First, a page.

Turn your micro:bit into the Robot Wars announcer

Three... Two... One... Activate!

Fans of Robot Wars both new and old recognise that deep booming voice of the arena announcer.

Whether its introducing a team of roboteers, starting the match or calling "Cease!", the voice is a key part of Robot Wars. Things wouldn't feel the same without it!

In this activity, we're going to show you how to turn your BBC micro:bit into the arena announcer, thanks to a fun new addition to the Python Editor: A speech synthesiser!

Step 1: The Mu Editor

This activity uses Python, but not our regular Python Editor. The Speech Synthesiser is a special function of the Mu Editor, which you can download from our Software Tools page.

If you're not familiar with using Python on your micro:bit, take a look at the MicroPython micro:bit guide.

To make your micro:bit speak, we're going to need speakers to attach to your micro:bit. A pair of headphones and some crocodile clips will do the trick! You can find out how to connect headphones to your micro:bit here.

Step 2: micro:bit's First Words

Open the Mu Editor.

To do most cool micro:bit things, you'll need to import the correct modules. Call the 'microbit' module and 'speech' module:

from microbit import*
import speech

There are two ways to make your micro:bit talk:

  • speech.say() - Your micro:bit will say the string inside the brackets. The synthesiser has been designed to use English pronunciations, but it's not quite perfect.
  • speech.pronounce() - Similar to speech.say, your micro:bit will read the string inside the brackets, but instead of looking for specific voice sounds or 'Phonemes'. There's a full list of phonemes that the micro:bit can understand on the Python Guide.

Give it a try! You can make your micro:bit say the announcer intro like this:

speech.say("Three, two, one. Activate.")

Step 3: Making it sound perfect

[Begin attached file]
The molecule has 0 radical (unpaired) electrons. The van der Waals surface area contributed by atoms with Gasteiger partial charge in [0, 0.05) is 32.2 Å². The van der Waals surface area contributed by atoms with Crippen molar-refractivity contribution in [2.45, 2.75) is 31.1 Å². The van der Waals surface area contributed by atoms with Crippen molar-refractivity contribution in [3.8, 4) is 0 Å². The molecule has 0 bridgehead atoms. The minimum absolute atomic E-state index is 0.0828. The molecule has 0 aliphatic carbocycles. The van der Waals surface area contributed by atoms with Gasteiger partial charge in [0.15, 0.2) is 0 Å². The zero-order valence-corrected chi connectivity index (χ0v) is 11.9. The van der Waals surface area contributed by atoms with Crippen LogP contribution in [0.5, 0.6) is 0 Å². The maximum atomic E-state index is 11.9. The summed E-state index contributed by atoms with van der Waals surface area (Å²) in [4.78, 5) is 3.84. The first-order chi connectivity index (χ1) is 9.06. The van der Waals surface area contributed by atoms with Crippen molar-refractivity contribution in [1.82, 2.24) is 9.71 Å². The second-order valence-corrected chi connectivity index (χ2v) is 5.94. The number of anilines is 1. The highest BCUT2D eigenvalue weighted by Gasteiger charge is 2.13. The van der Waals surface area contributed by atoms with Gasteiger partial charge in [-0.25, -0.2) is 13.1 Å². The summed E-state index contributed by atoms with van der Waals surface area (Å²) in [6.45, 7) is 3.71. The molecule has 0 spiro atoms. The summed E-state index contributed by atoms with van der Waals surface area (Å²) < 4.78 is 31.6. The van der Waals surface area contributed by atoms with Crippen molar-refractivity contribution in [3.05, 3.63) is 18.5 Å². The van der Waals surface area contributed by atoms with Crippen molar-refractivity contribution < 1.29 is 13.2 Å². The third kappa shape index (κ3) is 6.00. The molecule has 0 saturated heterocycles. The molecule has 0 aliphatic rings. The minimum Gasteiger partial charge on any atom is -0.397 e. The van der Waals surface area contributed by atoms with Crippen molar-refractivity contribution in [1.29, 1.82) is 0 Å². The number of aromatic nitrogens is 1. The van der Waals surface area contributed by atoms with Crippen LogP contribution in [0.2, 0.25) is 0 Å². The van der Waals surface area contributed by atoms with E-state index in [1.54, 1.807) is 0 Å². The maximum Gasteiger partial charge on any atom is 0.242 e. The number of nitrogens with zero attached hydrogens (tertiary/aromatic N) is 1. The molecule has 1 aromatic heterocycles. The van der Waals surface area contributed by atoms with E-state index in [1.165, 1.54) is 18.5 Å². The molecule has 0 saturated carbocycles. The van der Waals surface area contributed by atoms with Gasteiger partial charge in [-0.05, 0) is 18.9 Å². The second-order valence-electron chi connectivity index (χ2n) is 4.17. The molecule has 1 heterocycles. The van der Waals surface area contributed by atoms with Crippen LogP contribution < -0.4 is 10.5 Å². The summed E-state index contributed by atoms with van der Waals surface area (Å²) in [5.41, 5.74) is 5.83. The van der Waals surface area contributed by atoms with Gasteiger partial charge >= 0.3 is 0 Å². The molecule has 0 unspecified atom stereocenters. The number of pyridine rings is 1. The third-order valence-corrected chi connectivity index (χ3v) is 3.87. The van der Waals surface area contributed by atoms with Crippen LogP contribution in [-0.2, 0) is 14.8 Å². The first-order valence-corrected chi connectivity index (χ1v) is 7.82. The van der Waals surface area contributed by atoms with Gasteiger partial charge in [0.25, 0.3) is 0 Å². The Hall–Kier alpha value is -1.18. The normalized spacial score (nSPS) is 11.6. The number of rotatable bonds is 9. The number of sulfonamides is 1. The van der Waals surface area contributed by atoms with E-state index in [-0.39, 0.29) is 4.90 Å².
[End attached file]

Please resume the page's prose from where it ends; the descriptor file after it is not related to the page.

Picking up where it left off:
If you run the script you've written so far, it doesn't sound quite right. We can give commands that change the 'voice' of the micro:bit speech. A live of speech with voice controls looks like this:

speech.say("Hello", speed=30, pitch=150, throat=70, mouth=200)

Those four settings can be given a number between 0 and 255 and will do the following effects:

  • Speed: How fast or how slow the speech is.
  • Pitch: How high and squeaky or low and croaky the voice is.
  • Throat: How relaxed or tense the voice sounds.
  • Mouth: Whether the voice is mumbling or pronouncing everything clearly

Also, you can tell the micro:bit to pronounce words exactly as you'd like, using 'speech.pronounce' and this pronunciation guide. It's fiddly, but the end result will sound much clearer. Try this out:

speech.pronounce("THRIYIY. TUX. WAHN. AEKTIHVEYT.", speed=100, pitch=90, throat=110, mouth=105)

Step 4: Putting it all together

Once you've got your speech the way you like it, why not map the speech to the A and B buttons, so you can play them on command?

You can download our version of the Robot Wars Announcer .hex file here. You can flash the file straight to your micro:bit, or open the .hex file in the Mu editor to edit the contents.

Once you've experimented a bit and got the hang of things, why not try these:

  • Change up the voice style to something totally different! Can you make the announcer sound younger and more excited?
  • Can you put in a countdown on the LEDs to match the spoken countdown? Tou may need to split up the speech into smaller chunks and hange the LEDs after each part.